Author André BretonPeople cited Charles Asselineau, Théodore de Banville, Charles Baudelaire, Louis Jacques Napoléon Bertrand, dit Aloysius Bertrand, Petrus Borel, Albert Béguin, Alexandre Dumas père, Nicolas Flamel, Charles Fourier, Alphonse de Lamartine, Isidore Ducasse, dit comte de Lautréamont, Charles Marie Lecomte de Lisle, Stéphane Mallarmé, Gérard de Nerval, Praroud, Arthur Rimbaud, Sainte-Beuve, Alfred de Vigny, Théophile Gautier, Valentine Hugo, Alfred Jarry
Manuscript of the sixth lecture given by Breton at Port-au-Prince (Haiti) on February 5th, 1946, and which would be published in 1992 by Gallimard [Publishing] House.
A little shorter than its predecessors, this is the sixth of a series of eight lectures published by Breton at Port-au-Prince (Haiti) in December 1945 and January-February 1946. Devoted to the origins of modern poetry, from Nerval to Baudelaire, the text is a audacious piece of writing (evoking the “gravestone chill” of such poems as those of Vigny...). We see Breton the pedagogue, being careful to share his knowledge, which is also a sensibility [taste]; he does so in order to share his love of minor authors like Petrus Borel, or overlooked authors like Aloysius Bertrand. Such is recounted in the third volume of the Pléiade, in the section Inédits I (Unpublished Works I). [Atelier Andre Breton website, 2005]
Lectures (Haiti, Martinique) 1945-1946
Sixth lecture, original manuscript, February 5th, 1946.
-9 pages, folio in-4°, original manuscript of the first draft with words crossed out and corrections by Breton’s pen of this 6th lecture, regarding poetry.
“No one will contradict, for example, that for the European the foundation of this treasure is represented by the Iliad and the Bible. It is clear that even he who would not have directly been in contact with these two monuments of human thought, or from which, for deliberate reasons, would disagree with them in the greatest deference, wouldn’t be any less in their unknown and whatever their existence, largely dependent upon the manner of conceptualization and response. It is this strong lineage, these ties, which, one has to admit, are proving to be nowadays still unbroken [...]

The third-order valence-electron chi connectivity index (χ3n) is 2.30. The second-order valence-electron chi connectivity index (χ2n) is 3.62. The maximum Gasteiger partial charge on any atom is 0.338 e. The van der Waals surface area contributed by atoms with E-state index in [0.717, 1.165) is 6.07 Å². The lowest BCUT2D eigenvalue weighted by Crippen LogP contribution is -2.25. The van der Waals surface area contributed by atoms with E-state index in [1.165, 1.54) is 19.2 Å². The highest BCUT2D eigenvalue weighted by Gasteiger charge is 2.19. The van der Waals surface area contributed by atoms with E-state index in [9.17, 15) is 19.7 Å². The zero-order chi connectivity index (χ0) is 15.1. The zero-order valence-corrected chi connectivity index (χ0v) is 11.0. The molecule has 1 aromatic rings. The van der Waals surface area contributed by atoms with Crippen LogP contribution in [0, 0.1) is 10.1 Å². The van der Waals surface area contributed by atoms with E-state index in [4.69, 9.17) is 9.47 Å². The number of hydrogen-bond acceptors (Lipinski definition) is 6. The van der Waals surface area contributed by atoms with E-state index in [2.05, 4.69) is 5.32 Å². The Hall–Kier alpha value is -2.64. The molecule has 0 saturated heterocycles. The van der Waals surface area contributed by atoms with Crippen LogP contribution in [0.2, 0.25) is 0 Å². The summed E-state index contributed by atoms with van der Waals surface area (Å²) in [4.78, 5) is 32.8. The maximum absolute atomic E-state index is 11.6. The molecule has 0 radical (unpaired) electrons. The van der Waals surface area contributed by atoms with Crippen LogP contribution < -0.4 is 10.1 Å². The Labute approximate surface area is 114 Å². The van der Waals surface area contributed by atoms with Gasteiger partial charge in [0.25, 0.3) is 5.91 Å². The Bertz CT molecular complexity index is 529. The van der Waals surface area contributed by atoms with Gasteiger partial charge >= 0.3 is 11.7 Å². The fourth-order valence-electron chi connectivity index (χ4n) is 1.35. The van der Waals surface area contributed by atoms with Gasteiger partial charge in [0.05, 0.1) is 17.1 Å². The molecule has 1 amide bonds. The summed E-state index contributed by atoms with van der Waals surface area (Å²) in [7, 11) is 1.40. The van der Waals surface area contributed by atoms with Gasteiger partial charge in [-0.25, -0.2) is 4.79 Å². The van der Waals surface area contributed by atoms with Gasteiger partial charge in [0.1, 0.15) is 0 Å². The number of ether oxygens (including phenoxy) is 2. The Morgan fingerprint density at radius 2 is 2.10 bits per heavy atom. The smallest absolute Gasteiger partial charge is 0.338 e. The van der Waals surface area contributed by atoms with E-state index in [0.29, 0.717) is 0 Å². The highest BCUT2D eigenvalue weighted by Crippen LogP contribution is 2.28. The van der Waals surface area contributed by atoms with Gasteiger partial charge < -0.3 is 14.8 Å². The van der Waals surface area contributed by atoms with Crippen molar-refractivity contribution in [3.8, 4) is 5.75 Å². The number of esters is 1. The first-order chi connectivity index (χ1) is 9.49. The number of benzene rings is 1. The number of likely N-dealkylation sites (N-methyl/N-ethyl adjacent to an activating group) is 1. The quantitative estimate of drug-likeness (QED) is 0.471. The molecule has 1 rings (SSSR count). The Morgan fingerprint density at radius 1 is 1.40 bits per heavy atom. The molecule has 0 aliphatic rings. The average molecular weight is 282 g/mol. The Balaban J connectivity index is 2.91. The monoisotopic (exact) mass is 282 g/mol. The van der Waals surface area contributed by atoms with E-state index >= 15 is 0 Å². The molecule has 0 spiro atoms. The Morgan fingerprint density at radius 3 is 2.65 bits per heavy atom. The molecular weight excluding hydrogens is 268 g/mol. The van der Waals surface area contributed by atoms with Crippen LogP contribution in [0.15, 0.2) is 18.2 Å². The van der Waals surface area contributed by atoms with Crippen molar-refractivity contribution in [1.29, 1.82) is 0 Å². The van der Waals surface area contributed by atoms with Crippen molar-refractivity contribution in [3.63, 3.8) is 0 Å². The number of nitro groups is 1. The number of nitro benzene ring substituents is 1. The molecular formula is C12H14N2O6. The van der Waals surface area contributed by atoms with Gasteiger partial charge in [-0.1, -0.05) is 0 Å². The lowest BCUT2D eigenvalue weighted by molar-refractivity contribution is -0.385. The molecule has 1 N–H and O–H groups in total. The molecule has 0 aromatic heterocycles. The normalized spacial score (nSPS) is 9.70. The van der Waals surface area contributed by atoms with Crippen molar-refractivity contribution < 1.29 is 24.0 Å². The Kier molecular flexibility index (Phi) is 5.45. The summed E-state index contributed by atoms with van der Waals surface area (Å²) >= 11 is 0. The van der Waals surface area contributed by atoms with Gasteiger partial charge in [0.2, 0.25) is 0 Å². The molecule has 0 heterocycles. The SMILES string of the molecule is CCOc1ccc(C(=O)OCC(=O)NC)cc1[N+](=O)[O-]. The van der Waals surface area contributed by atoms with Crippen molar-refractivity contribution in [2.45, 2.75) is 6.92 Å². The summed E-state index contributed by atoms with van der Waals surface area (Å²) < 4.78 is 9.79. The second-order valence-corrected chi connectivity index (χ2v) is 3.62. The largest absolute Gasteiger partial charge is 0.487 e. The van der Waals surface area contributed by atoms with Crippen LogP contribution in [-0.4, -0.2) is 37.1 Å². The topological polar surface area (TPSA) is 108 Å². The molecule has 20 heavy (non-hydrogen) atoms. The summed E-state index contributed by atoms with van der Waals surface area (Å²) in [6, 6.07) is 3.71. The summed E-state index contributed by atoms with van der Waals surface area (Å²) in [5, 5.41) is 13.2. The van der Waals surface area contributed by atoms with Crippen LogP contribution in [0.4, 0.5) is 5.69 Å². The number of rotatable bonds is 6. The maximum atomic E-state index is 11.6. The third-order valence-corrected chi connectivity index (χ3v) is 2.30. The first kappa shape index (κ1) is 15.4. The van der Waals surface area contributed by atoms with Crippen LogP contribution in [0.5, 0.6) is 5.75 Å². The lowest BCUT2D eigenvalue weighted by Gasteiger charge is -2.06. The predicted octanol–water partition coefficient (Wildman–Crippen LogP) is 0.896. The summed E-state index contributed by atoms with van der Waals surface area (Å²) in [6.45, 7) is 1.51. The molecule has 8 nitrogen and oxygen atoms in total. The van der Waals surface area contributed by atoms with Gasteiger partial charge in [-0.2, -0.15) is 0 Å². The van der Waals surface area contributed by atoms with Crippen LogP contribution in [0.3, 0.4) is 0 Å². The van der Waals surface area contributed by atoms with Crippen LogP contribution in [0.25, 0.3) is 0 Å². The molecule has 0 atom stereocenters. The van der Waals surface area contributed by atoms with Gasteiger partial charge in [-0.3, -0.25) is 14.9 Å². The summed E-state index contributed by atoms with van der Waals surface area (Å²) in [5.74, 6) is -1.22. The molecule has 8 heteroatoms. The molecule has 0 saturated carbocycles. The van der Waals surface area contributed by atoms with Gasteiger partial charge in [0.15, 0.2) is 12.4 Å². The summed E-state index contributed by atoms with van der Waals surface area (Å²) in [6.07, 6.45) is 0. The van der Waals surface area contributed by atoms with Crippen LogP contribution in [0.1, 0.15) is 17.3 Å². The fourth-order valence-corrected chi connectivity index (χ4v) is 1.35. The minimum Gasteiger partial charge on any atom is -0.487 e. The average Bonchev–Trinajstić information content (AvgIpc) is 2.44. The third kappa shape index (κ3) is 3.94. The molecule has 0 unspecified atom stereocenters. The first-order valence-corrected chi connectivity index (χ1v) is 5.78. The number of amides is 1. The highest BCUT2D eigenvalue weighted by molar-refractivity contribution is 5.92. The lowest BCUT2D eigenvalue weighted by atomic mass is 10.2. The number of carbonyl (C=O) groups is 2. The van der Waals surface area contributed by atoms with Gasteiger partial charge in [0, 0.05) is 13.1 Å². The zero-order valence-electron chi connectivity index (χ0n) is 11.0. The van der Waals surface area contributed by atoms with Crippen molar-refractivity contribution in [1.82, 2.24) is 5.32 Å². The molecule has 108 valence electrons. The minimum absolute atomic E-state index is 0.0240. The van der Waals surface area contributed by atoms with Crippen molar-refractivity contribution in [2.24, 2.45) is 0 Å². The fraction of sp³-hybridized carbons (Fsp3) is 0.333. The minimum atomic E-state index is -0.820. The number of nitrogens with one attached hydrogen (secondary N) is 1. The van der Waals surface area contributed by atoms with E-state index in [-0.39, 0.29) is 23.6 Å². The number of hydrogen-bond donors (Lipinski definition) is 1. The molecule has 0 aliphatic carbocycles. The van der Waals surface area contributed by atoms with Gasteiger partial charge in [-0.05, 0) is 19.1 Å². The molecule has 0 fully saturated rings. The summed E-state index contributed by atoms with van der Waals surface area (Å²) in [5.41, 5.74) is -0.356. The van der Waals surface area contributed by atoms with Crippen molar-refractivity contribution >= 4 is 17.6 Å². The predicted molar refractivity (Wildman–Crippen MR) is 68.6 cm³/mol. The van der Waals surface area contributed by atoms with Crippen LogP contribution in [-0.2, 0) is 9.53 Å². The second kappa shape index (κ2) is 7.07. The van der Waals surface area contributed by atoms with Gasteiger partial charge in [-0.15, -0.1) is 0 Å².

This is thus what I consider the works for which I have chosen to make the object of this talk. Certain texts have been systematically seen by the opposite end of the spyglass, this is the case, we have said, of that of Victor Hugo, of others who pull great consequence in the social sphere, with those like Charles Fourier, who have long been the prey of irony, others during the lifetime of their authors have passed almost unnoticed like that of Aloysius Bertrand, others have been dismissed as insane like that of Nerval or of Lautréamont, and others finally have been deemed an opprobrium, like that of Borel, Baudelaire, or Rimbaud.”
This manuscript includes some clippings of which a few are printed matter. [Auction catalogue, 2003]
- André Breton, (Édition de Marguerite Bonnet avec la collaboration de Philippe Bernier, Marie-Claire Dumas, Étienne-Alain Hubert et José Pierre), Inédits I, Œuvres complètes, tome III, Bibliothèque de la Pléiade, Paris, Gallimard, 1999, p. 295-311.
|Bibliographical material||9 pages in-4°|
|Date of publication||1946|
|Place of origin|
|Number of pages||9 p.|
|Breton Auction, 2003||Lot 2263|
|Keywords||Alchemy, Conferences, Speeches, Work notes, Occultism, Painting, Politics, Poetry|
|Categories||Andre Breton's Manuscripts|
|Set||[AB's Manuscripts] Haïti|
|Exhibition||Série de conférences en Haïti|